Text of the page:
Attributable risk is calculated by multiplying the proportion of the population exposed to the risk factor in question (often based on population surveys), by the RR associated with that risk factor (often based on meta-analyses).[1]

**Calculating attributable risk/Population attributable fraction**

Usually the calculation takes into account a delay (lag) between exposure to the risk factor and cancer diagnosis, e.g. using exposure 10 years ago to calculate PAF for current cancer cases; this is often based on the lag between exposure and cancer diagnosis seen in the study from which the RR is taken.

‘Exposure’ may be defined as any exposure (versus none), or as exposure above/below an optimum level (that level is sometimes defined using Government guidelines).

If a risk factor is known to account for almost all cases of a particular cancer, but prevalence of exposure to that risk factor in the population is not known, then a ‘notional prevalence’ can be calculated. This is done by comparing observed cancer incidence rates in the population overall, with expected cancer incidence rates in an unexposed population.[2]

Each cancer type may have multiple risk factors, but summing the PAFs for all those risk factors would overestimate the total attributable proportion for that cancer type, because there is overlap between exposure to different factors. PAFs for a cancer type can be combined by applying the ‘risk factor B’ PAF only to the proportion of cases not attributable to ‘risk factor A’, and then applying the ‘risk factor C’ PAF only to the proportion of cases not attributable to ‘risk factor A’ or ‘risk factor B’, and so on until all the risk factors have been combined (risk factors can be added in any order).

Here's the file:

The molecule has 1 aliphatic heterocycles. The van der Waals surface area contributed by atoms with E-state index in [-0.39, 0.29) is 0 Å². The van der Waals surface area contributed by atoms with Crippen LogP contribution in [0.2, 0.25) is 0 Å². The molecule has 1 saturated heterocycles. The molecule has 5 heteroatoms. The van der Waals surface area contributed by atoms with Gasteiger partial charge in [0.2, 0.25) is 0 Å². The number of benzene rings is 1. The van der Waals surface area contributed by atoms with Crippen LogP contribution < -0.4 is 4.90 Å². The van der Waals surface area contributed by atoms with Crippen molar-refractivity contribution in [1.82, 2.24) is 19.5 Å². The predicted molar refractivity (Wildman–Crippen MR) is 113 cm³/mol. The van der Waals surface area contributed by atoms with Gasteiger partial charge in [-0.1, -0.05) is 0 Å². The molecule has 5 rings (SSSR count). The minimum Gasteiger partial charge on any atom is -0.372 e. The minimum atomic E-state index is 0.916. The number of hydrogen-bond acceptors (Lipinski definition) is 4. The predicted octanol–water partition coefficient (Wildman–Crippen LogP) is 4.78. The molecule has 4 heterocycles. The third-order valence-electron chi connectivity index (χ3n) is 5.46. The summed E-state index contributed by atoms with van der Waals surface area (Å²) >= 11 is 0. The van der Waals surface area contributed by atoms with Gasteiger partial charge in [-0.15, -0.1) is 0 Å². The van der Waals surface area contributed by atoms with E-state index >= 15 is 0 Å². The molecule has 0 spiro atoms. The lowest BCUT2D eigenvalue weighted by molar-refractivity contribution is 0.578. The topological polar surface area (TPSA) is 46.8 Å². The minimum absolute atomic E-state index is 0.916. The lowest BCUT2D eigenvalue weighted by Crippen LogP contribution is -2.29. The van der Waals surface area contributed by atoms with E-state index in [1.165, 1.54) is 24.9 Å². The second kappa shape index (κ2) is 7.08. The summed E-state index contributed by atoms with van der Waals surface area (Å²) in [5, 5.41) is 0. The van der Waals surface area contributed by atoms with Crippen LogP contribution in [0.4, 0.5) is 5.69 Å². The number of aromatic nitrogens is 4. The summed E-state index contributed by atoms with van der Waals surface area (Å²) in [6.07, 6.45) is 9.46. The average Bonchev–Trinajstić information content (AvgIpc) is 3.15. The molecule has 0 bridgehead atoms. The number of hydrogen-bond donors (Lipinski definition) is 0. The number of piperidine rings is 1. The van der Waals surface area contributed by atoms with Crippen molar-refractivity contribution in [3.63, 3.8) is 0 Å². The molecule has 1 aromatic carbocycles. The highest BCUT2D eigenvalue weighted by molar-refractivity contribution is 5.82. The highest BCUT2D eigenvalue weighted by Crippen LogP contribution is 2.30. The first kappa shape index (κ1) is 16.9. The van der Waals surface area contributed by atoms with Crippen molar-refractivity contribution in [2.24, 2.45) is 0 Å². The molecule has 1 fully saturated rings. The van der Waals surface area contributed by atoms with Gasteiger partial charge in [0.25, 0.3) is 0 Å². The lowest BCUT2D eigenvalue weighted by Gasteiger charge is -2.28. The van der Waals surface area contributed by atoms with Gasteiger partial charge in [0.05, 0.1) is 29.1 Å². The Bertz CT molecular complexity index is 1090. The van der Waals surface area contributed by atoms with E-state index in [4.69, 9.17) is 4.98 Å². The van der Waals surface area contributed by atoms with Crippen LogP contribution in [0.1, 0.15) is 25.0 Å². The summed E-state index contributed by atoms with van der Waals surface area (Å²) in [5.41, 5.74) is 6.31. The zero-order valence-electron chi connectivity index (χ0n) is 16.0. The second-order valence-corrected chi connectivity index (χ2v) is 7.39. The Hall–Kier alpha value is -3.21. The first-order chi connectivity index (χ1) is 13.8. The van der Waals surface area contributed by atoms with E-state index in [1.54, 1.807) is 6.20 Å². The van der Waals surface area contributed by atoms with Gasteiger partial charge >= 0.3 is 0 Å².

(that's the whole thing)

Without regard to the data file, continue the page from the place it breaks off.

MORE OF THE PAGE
**Combining Population attributable fractions**

1. |
Calculate ‘% not attributable to RFA’ (‘not RFA’) |
100% - 10% = 90% |

2. |
Apply RFB to ‘not RFA’, to get % of ‘not RFA’ which is attributable to RFB (‘not RFA but RFB’) |
5% * 90% = 4.5% |

3. |
Subtract this from ‘not RFA’ to get % not attributable to RFA or RFB (‘not RFA or RFB’) |
90% – 4.5% = 85.5% |

4. |
Apply RFC to ‘not RFA or RFB’, to get % of ‘not RFA or RFB’ which is attributable to RFC (‘not RFA or RFB but RFC’) |
3% * 85.5% = 2.565% |

5. |
Subtract this from ‘not RFA or RFB’ to get % not attributable to RFA or RFB or RFC (‘not RFA or RFB or RFC’) |
85.5% – 2.565% = 82.935% |

6. |
Subtract ‘not RFA or RFB or RFC’ from 100% to get % attributable to RFA or RFB or RFC (‘RFA or RFB or RFC’) |
100% – 82.935% = 17.065% |

Risk factor A PAF (RFA) = 10%, Risk factor B PAF (RFB) = 5%, Risk factor C PAF (RFC)= 3%

Simply summing would give 18%.

Theoretically all cancer cases attributable to a risk factor could be prevented by removing exposure to that risk factor. However we acknowledge that it is very difficult to completely remove a risk factor at population level, and so the total number of ‘preventable cancer cases’ based on PAFs is a very ambitious target.

PAFs can be expressed as a percentage, a proportion, or an absolute number of cases or deaths.

**Last reviewed:**